Stress In The City: New Study Explores Urban Living in Asia and its Effects on Mental Wellbeing

Hong Kong
 
Benefits of exercising, yoga and mediation yet to be fully embraced by Singaporeans, shows research conducted by The Economist Intelligence Unit and supported by Pure Group.
 
Hyper urbanisation is driving forward Asia-Pacific economies, but its repercussions on stress and mental pressure cannot be ignored, according to a new study conducted by The Economist Intelligence Unit (EIU) and supported by Pure Group.
 
“Given that Asia is home to some of the most densely populated cities in the world, it is imperative to understand the impact of overcrowding on mental health, how people cope with it, and if there are more effective tools to battle big city living. Particularly in Singapore, a lack of physical space and intense competition for limited resources will lead to discomfort and stress on overall human well-being”, said Vikram Natarajan, Country Director, Pure Group, Singapore.
 
The study titled, ‘Making space’ is based on the findings of a survey of 1,000 residents across five cities in Asia: Beijing, Hong Kong, Shanghai, Singapore and Taipei.
  • Hong Kong: 25,900 people/km² in built-up areas
  • Singapore: 11,400 people/km² in built-up areas
  • Taipei: 7,500 people/km² in built-up areas
  • Shanghai: 6,000 people/km² in built-up areas
  • Beijing: 5,100 people/km² in built-up areas
 
Singaporeans worry about overcrowding
 
The study found that Singaporeans worry most about the future of overcrowding in their cities, with 31% respondents in Singapore predicting that this will be a much greater problem in the next three years, the highest when compared to the other four cities. Furthermore, 56% of Singaporeans agree that they feel the lack of sufficient personal space.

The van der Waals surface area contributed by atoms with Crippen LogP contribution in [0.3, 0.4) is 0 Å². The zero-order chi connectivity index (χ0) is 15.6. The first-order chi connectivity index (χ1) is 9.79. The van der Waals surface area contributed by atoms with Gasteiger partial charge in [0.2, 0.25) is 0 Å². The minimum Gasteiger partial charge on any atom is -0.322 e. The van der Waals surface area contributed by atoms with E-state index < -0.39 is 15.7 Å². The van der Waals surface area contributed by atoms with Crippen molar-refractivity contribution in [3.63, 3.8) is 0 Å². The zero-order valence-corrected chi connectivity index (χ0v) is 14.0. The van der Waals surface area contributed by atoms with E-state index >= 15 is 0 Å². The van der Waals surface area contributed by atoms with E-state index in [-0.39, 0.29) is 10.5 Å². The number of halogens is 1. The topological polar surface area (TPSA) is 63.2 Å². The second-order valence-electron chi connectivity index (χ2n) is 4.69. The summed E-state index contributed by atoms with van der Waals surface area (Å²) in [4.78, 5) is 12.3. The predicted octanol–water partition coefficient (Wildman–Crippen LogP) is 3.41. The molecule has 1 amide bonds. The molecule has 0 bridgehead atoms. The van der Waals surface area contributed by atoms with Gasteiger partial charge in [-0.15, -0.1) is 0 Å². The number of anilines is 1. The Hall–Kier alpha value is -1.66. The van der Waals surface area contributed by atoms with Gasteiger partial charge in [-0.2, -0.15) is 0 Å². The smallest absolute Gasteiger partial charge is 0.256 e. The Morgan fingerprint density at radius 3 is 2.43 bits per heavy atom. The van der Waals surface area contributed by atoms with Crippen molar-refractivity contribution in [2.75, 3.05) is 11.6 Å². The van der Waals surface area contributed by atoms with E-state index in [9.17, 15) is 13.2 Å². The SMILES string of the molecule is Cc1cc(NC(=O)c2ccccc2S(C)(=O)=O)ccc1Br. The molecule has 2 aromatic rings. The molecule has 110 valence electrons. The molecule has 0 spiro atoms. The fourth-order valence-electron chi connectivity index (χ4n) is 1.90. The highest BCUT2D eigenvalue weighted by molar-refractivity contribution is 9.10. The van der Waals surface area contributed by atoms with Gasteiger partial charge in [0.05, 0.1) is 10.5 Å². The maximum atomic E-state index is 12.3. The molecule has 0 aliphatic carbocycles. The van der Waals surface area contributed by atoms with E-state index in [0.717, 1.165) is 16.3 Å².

One of the reasons of overcrowding in smaller cities like Singapore and Hong Kong could be due to inflows of migrants, whereas mainland Chinese cities have created reforms to restrict migrants to cap population growth. This will not only have negative effect on convenience and housing prices, but research suggests that big city living can have negative implications on mental health.
 
Different strokes for different folks
 
When it comes to relieving stress, 47% Singaporeans prefer to watch movies or TV to relax while those in Beijing and Shanghai prefer to take advantage of the outdoors. And despite its many health benefits, yoga and meditation appears to be less of a priority as only 27% opt for exercise when compared to drinking, clubbing, karaoke and using social media, the study found.
 
This is also supported by Pure Group’s last study which revealed more than 50% of Singaporeans between age 18-65 do not actively engage in any form of physical activity, citing time (40%) and motivation (46%) as the biggest barriers to maintaining an active lifestyle.
 
“Much of this attitude can be attributed to excessive outdoor spaces available in both Beijing and Shanghai, while Singaporeans are restricted by a hotter, more tropical climate,” said Vikram Natarajan, Country Director, Pure Group, Singapore.
 
Pure Cities campaign – Calm Amidst the Chaos
 
In response to these findings, Pure Group have launched their new Pure Cities initiative to find calm amidst the chaos. The research-driven campaign is leading the dialogue on how to find physical and mental space in a busy city and provides urbanites with the tools needed to unwind. The campaign is regional, with interactive Pure Cities maps for Beijing, Hong Kong, Shanghai, Singapore and Taipei. The maps feature Pure teachers’ favourite places to find mental space amidst the city’s hustle and bustle and the public are invited to submit their favourite spots too.
 
Inside the studio, Pure Yoga offer five different types of 30-minutes meditation to quiet our mind and to experience the peace inside. With different techniques, from breath control, yogic sleep, flow of sound, mindful movement to gazing, there is a class to suit all amidst the hectic city life.
 
About Pure Yoga
 
Pure Yoga offers exceptional teaching, facilities and environments that inspire people of all ages and abilities to make yoga part of their lives. With locations in Hong Kong, Shanghai, Singapore, Taipei and New York, Pure Yoga connects practitioners and teachers on a global level by fulfilling diverse needs through various yoga offerings and a team of internationally recognised teachers. Complementing group classes, private sessions and group privates are community events, workshops with guest yoga teachers from around the globe, Teacher Trainings, Continuing Education for Teachers programmes, and retreats in idyllic locales. For those wanting to take their practice beyond the studio, check out MyPureYoga.com – an online yoga video platform that enables yoga on the go with access to a library of yoga videos in English and Chinese.
 
Pure Yoga Location
 
Singapore Asia Square Tower 2 • Ngee Ann City • Chevron House

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